I had come up with some great scripture stories to share, etc. But then yesterday while sitting down to type the first chapter of Snow White, I did what I always do before I begin typing.
I folded my arms and prayed to God to give me the words he would have me write. And then I began typing as the words flew to my mind.
It turned out to be an incredible lesson for my kids, one that hit home especially well. So many people think I am a very good author--I am not. I am a good listener. I can hear God speak and I type what he says. He writes these books. I don't. Yesterday, I got to prove to my children how truly real this is. I do not write these books.
As I began to type out Snow White, it was about halfway through the first chapter, that the name Hansel popped up, which I found odd... actually, the whole beginning of the story did not seem to fit into Snow White at all, but I trusted the lord and so continued to type. By the end, it was definitely confirmed I was writing out the book I had hoped to write next--Hansel and Gretel and not Snow White at all.
God was definitely sneaky. When I read the first chapter of "Snow White" that I had written earlier out loud to the kids... I did not tell them what had happened, I wanted them to experience it as I had. And so by the time I was done the kids were giggling like crazy, but all amazed. Asking me why I would write that story instead.
It was then that I asked, "Now do you see that it is Heavenly Father writing these stories for me? If I was truly writing Snow White, don't you think I would have written a story more like Snow White and less like this one?"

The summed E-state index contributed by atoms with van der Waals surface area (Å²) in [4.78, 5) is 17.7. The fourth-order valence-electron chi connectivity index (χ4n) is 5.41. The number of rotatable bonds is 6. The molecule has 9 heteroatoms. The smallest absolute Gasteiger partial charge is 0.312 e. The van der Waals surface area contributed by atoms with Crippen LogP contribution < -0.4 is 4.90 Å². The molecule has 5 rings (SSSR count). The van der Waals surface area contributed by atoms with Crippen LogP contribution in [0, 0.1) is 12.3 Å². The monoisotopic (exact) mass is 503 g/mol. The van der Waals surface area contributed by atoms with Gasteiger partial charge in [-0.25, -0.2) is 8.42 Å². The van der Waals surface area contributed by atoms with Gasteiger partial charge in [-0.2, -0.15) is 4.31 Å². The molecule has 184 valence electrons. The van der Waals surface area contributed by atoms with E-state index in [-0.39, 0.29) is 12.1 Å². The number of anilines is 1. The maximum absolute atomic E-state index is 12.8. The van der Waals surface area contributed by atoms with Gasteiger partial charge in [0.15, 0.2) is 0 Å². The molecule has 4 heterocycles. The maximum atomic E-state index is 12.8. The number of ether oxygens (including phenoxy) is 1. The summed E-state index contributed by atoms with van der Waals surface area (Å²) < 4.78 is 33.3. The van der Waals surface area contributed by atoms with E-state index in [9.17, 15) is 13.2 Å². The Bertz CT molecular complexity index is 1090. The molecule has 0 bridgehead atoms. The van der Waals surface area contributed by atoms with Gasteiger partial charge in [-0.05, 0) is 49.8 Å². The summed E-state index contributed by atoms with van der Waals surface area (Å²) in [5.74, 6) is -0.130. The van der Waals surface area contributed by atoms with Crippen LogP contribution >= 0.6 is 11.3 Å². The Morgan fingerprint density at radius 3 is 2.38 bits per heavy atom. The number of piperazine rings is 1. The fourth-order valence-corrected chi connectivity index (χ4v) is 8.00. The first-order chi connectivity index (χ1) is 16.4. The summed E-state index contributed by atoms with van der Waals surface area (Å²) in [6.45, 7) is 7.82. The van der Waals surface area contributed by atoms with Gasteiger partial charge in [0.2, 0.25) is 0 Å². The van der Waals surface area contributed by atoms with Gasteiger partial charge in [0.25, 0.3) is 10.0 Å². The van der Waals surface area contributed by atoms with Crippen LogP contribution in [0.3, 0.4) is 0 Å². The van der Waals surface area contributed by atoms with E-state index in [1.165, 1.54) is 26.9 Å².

Their jaws dropped and then hands and mouths and smiles everywhere asked how to do it themselves. How to have God help them in their lives too. Sometimes, it takes an eyeopening experience and a funny miracle to finally hit home. I am so glad it happened to me, right before I was to teach my children the importance of prayer.
Thank you, God. You make being a mom so much easier! I love you.
If you're curious... here is the rough draft of the first chapter of Hansel and Gretel I wrote yesterday:
The boy’s cries were loud and strong—strong enough to be heard through the torrential rain and roaring wind. It had been one of the worst summer storms the region had in years. –Just simply breathtakingly horrid. The farmer hunched down within his thin saturated coat and wrapped his useless soaking scarf tighter around his head and mouth. Though it was rain and not snow, it was a fierce, biting rain. A rain that was not forgiving or kind.
It brutally pelted his face and hands, stinging them with every slash of the drops of they flew through the air to bite into his covered flesh. The clouds had come so quickly and forcefully that though it was just past four, you would have believed it to be nigh on midnight. So dark and cold it was.
The farmer heard the shriek again, and turned in the direction, skirting the old forest.
“Hello?” he shouted into the sleeting rain. “Hello?”
The answering cries were louder this time and the farmer knew he was very close to the boy. In fact, he was most likely tucked within the rock crevice. Attempting to climb a large boulder next to him, he slipped and banged his knee. No doubt there would be a hefty bruise in the morning. Mumbling a curse under his breath, the man attempted again to scale the sheer rock and this time managed to grip well enough to haul his wet body up and on its ledge. Peering over the other side, he flinched as a great strike of lightening lit up the sky—it’s jagged lines spearing every which way.